CrossFit is such an amazing sport to shoot. It’s fast, explosive, gritty and beautiful all at the same time. Plus, it’s a heck of a challenge. Over the last 5 weeks I photographed the CrossFit Open at my local CrossFit gym, CrossFit Mount Eden.
Every week the workout was released at Friday 1pm NZST, and the (majority of the) class would do the WOD the following day, which was when I would go in to shoot, as it was a combination of the best light and the most people. As my first Open experience, not sure what to expect, I brought doubles of everything: two cameras, two chargers, two extra SD cards and three lenses, just in case!
The brief was pretty open (“Can you come in and shoot the Open workouts?”), which provided the perfect platform to experiment, have fun and soak up as much as I could. Here are a few things I learned along the way.
19.4. Athlete: Rob Lee, Form Physio
Shoot beyond the WOD
I usually got to the gym early to make sure I got some test shots, checked the light, checked my settings (too many times I’ve been confidently snapping away during a WOD, realizing too late that my shutter speed is too low. Ouch!), captured the group warm-up and stretching session, and of course, the set up for each WOD!
Some workouts, like 19.3, required a bit more prep than others, where the distance for lunges had to be painstakingly measured out or weight plates had to be strapped down for handstand push-ups. This provided lots of opportunities to shoot interesting “behind the scenes” shots that weren’t your standard “athlete lifting heavy weights” photos.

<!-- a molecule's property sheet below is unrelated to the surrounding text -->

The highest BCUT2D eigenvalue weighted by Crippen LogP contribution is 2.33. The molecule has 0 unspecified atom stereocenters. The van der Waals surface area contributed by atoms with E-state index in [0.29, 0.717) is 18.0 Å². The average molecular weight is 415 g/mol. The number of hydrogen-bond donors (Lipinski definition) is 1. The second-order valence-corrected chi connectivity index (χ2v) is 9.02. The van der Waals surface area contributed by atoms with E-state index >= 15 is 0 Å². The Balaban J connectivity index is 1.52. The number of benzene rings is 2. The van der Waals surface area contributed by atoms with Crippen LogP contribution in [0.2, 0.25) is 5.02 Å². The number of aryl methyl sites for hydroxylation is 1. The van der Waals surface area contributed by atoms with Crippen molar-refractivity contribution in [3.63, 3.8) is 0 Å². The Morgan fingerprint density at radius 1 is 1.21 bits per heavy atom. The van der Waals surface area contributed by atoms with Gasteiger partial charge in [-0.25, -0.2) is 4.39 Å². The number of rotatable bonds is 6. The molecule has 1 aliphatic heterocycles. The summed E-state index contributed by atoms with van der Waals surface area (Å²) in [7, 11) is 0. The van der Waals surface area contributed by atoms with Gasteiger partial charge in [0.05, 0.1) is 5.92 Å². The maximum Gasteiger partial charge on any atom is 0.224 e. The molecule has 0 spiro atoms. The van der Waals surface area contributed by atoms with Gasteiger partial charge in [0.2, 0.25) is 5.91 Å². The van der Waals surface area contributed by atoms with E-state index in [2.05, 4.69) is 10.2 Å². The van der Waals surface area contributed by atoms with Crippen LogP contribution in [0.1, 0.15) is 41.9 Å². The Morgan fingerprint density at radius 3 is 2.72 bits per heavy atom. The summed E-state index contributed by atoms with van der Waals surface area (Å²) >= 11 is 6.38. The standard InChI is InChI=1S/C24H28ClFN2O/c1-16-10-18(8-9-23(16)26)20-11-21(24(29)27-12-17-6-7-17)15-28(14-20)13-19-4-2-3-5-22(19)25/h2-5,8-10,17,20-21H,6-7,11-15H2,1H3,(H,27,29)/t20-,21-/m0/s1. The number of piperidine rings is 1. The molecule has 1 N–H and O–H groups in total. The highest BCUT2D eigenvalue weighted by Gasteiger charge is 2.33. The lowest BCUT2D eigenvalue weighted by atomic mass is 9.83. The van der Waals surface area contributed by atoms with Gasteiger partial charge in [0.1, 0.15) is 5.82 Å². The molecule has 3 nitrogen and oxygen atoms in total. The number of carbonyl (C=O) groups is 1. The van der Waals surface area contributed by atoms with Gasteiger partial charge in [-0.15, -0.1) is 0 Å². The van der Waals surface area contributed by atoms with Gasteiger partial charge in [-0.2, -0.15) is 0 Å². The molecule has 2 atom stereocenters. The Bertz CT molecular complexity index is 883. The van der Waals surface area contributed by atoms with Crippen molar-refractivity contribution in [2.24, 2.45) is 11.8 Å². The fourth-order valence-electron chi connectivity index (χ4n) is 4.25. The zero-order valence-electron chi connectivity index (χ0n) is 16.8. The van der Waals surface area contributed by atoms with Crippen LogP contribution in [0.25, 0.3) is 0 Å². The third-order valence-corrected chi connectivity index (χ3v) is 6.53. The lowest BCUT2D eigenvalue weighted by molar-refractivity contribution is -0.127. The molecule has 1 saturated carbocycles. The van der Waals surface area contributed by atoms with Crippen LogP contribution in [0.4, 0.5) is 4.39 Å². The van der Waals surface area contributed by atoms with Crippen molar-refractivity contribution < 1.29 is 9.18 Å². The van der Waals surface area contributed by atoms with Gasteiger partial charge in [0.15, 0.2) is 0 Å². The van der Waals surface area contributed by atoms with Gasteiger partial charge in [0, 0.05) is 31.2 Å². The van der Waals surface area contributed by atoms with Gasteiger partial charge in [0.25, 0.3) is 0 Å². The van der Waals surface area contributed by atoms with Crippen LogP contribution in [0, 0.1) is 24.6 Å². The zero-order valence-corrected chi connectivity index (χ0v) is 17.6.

Judge Mark, scoring an athlete!
Airdyne routine feat Physio Josh
Know the movements
Someone said to us “It helps if you play the sport”. And it’s definitely the case with CrossFit, for example, knowing how to frame the shot so the weights aren’t chopped off, or waiting an extra second during a lift, so the athlete is locked out (though it depends what shot you’re going for of course!). Sometimes this might only be relevant in editing, if you’re shooting in burst mode, but it makes all the difference between a great picture and an average one!
Close is good but closer is better
Your average CrossFit box is cramped – there’s a lot going on and in a small confined space. I spent a lot of time hovering in corners, pushing aside rings and boxes to get the perfect shot. As a photographer you have to navigate all the action without being disruptive and put yourself right in the middle of it.
The low-light in the gym means I usually shoot with primes, but with a wide aperture, I have to get right up close to the action. Sometimes it poses an interesting dilemma – do you continue shooting after someone has collapsed in a sweaty pile? Too bad pain makes for great shots. At the end of the day, only capturing the triumphant moments wouldn’t have done it justice.
From the ground
Top down “safe” distance
Perspective is important too. You can get close but shoot from a “safe position” e.g. top down… but the shots that were on the same level as the athlete, turned out to be my favourite! You just have to be prepared to dive quickly and fire away.
Edit quickly and get the photos out there
With a new Open WOD every week, it was important to edit the photos quickly and get them out in the world while they were topical and relevant – whether it was in the gym member group, or on social media. You can spend ages in post touching up the images, but at some point or the other you have to stop, export and put your work out there!
Here’s a few of my favourite photos from the Open – unfortunately I missed 19.2 as I was away for a wedding, but got four of them anyway!